From: F Murtz on 13 May 2010 00:10
> "John Tserkezis"<jt(a)techniciansyndrome.org.invalid> wrote in message
>> It's scary. Was talking about how bad brakes can get with a mechanic
>> some time back. He said it was all bullshit, and you could have metal
>> against metal and still pass.
>> Never mind about that godawful loud metallic grinding noise - as long
>> as the numbers are within spec, you're good.
> The regulations are fucked, and have been for years.
> I had a bloke knock me back for a rwc some years ago on an otherwise
> immaculate LH Torana because it had a tear in the seat material. The tear
> was about an inch long, and on the side squab seam at the piping. There was
> no exposed springs or anything nasty, and it was just normal wear and tear
> that didn't impact on the seat or it's safety in any way, yet it was an
> automatic fail. A trip to the local K-mart to buy a 10 buck seat cover to
> put over the seat to hide the tear saw it pass, yet the bloke never took a
> wheel off to even look at a brake.
> I just shook my head in amazement.
I had one even weirder, on an r100 bike with a full fairing I got
knocked back because there was a hole in the rubber boot between the
forks and the fairing. Were they worried a bit of air would come through
and make me cold?
From: Noddy on 13 May 2010 20:00
"Athol" <athol_SPIT_SPAM(a)idl.net.au> wrote in message
> Pink slip (annual inspection) places, OTOH, don't have to put up
> a bond. The RTA has much less leverage over their behaviour,
> and this is reflected in the quality of the inspections carried
> out by some places. I know of one place, for example, where it
> was perfectly possible to walk there with 2 sets of rego papers,
> with the odometer readings and compliance plate month/year on a
> piece of paper, and walk out with 2 LPG pink slips. I've seen a
> gas tank 18 months past its 10-year inspection passed because
> the guy didn't even bother to check the date on the tank...
Gotta love government regulations. What starts of as a fair idea soon
becomes a shitful mess.
From: Noddy on 14 May 2010 02:55
"D Walford" <dwalford(a)internode.on.net> wrote in message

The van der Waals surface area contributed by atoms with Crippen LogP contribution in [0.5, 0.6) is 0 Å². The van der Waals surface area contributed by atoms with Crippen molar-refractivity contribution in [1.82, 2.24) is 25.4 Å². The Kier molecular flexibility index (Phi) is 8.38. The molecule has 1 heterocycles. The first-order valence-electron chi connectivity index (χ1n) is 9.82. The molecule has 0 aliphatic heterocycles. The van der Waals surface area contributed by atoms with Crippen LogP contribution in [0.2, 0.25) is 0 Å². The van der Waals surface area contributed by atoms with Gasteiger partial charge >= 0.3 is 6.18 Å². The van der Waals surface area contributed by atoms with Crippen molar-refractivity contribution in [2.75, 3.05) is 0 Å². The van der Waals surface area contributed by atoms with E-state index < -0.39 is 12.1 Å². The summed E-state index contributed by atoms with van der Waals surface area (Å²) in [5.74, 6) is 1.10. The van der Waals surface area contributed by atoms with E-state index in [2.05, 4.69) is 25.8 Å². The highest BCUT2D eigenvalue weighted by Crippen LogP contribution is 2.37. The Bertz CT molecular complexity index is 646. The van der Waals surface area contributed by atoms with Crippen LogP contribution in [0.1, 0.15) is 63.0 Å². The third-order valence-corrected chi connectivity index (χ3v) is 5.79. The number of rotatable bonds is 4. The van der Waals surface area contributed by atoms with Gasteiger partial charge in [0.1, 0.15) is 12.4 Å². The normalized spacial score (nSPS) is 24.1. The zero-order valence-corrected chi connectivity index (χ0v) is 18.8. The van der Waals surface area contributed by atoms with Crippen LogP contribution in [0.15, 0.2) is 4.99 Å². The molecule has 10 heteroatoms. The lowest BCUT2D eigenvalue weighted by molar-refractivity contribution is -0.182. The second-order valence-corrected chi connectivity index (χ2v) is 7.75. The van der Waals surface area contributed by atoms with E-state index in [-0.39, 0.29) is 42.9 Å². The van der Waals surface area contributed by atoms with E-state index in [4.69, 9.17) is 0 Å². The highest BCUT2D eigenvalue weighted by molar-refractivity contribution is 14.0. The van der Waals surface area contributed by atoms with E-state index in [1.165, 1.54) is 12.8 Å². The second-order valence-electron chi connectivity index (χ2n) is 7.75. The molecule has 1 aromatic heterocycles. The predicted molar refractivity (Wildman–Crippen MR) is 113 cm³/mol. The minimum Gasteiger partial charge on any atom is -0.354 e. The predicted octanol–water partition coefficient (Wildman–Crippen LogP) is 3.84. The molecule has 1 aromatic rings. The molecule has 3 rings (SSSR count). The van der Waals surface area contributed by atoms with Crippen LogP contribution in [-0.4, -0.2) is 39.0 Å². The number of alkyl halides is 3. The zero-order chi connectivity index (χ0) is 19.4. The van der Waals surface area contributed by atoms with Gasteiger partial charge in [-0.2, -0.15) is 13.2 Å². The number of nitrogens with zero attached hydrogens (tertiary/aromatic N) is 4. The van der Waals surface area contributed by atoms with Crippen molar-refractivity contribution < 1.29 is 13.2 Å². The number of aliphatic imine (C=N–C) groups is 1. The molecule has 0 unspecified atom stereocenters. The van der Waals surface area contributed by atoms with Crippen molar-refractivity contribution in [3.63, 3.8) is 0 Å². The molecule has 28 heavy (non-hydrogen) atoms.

> All good in theory but it there is no evidence that it works in practise.
> I'd only agree with annual roadworthies if there was evidence that they
> actually achieved something.
> I agree there are plenty of cars on the roads in very poor condition but
> despite that fact unroadworthy cars aren't high in the list of crash
There's nothing to suggest they are anyway. Nor is there anything to suggest
that cars in NSW are in any better average condition than they are despite
annual tests being in force there for some time.
From: Noddy on 14 May 2010 02:58
"jonz" <fj40(a)deisel.com> wrote in message news:4becf2d6(a)dnews.tpgi.com.au...
> Onya feral.............
That just reminded me of some bloke watching a conversation that went so far
over his head that you could drive a double decker bus through the gap, but
he still went "Wooh-wooh-wooh" at the end anyway :)
From: D Walford on 14 May 2010 05:15
On 14/05/2010 6:27 PM, Feral wrote:
> Noddy wrote:
>> No, they're not all crooks, just like not all roof insulation
>> installers are
>> crooks, but if you create the environment where crooks can prosper out of
>> the woodwork they'll come.
> Crooks can prosper anywhere.
>> By "slave cylinder" I presume you're talking about a clutch, and if so I
>> fail to see how the failure of such a device could have caused you to
>> to a "sticky end".
> Try "needing to stop in a fkn hurry", fool.
A "slave cylinder" operates the clutch and has nothing to do with
stopping a car.
I assume you meant a wheel cylinder, if so a small leak is not likely to
result in total brake failure, since the time when you were a lot
younger car shave been fitted with split brake systems so even on the
slight chance that a rear wheel cylinder totally failed the front brake
would still work and since the fronts do the majority of the braking you
probably wouldn't notice much difference.